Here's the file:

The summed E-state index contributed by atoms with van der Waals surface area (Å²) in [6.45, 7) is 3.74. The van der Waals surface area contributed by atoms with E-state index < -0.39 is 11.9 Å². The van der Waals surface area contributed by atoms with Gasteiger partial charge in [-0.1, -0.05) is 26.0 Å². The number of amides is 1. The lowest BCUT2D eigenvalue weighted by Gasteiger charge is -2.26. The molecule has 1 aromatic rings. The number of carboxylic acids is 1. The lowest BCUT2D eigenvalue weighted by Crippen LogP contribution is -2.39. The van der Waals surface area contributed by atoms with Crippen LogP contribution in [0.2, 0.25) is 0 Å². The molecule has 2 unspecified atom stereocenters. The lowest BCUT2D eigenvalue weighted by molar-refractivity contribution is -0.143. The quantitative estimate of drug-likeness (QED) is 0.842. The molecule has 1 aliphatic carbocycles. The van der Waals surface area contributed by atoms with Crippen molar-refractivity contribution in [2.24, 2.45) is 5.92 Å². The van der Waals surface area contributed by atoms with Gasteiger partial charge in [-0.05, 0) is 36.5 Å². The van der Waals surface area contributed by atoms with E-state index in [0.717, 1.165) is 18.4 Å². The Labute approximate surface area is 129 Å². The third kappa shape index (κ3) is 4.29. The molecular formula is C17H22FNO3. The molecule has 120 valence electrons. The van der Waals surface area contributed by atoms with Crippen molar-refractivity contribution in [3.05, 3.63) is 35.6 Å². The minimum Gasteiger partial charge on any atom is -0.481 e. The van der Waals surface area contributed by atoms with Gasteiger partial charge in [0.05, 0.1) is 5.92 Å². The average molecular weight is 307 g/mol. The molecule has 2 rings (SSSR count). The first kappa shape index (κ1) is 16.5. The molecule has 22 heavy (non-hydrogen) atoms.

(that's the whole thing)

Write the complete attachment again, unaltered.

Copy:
The summed E-state index contributed by atoms with van der Waals surface area (Å²) in [6.45, 7) is 3.74. The van der Waals surface area contributed by atoms with E-state index < -0.39 is 11.9 Å². The van der Waals surface area contributed by atoms with Gasteiger partial charge in [-0.1, -0.05) is 26.0 Å². The number of amides is 1. The lowest BCUT2D eigenvalue weighted by Gasteiger charge is -2.26. The molecule has 1 aromatic rings. The number of carboxylic acids is 1. The lowest BCUT2D eigenvalue weighted by Crippen LogP contribution is -2.39. The van der Waals surface area contributed by atoms with Crippen LogP contribution in [0.2, 0.25) is 0 Å². The molecule has 2 unspecified atom stereocenters. The lowest BCUT2D eigenvalue weighted by molar-refractivity contribution is -0.143. The quantitative estimate of drug-likeness (QED) is 0.842. The molecule has 1 aliphatic carbocycles. The van der Waals surface area contributed by atoms with Crippen molar-refractivity contribution in [2.24, 2.45) is 5.92 Å². The van der Waals surface area contributed by atoms with Gasteiger partial charge in [-0.05, 0) is 36.5 Å². The van der Waals surface area contributed by atoms with E-state index in [0.717, 1.165) is 18.4 Å². The Labute approximate surface area is 129 Å². The third kappa shape index (κ3) is 4.29. The molecular formula is C17H22FNO3. The molecule has 120 valence electrons. The van der Waals surface area contributed by atoms with Crippen molar-refractivity contribution in [3.05, 3.63) is 35.6 Å². The minimum Gasteiger partial charge on any atom is -0.481 e. The van der Waals surface area contributed by atoms with Gasteiger partial charge in [0.05, 0.1) is 5.92 Å². The average molecular weight is 307 g/mol. The molecule has 2 rings (SSSR count). The first kappa shape index (κ1) is 16.5. The molecule has 22 heavy (non-hydrogen) atoms.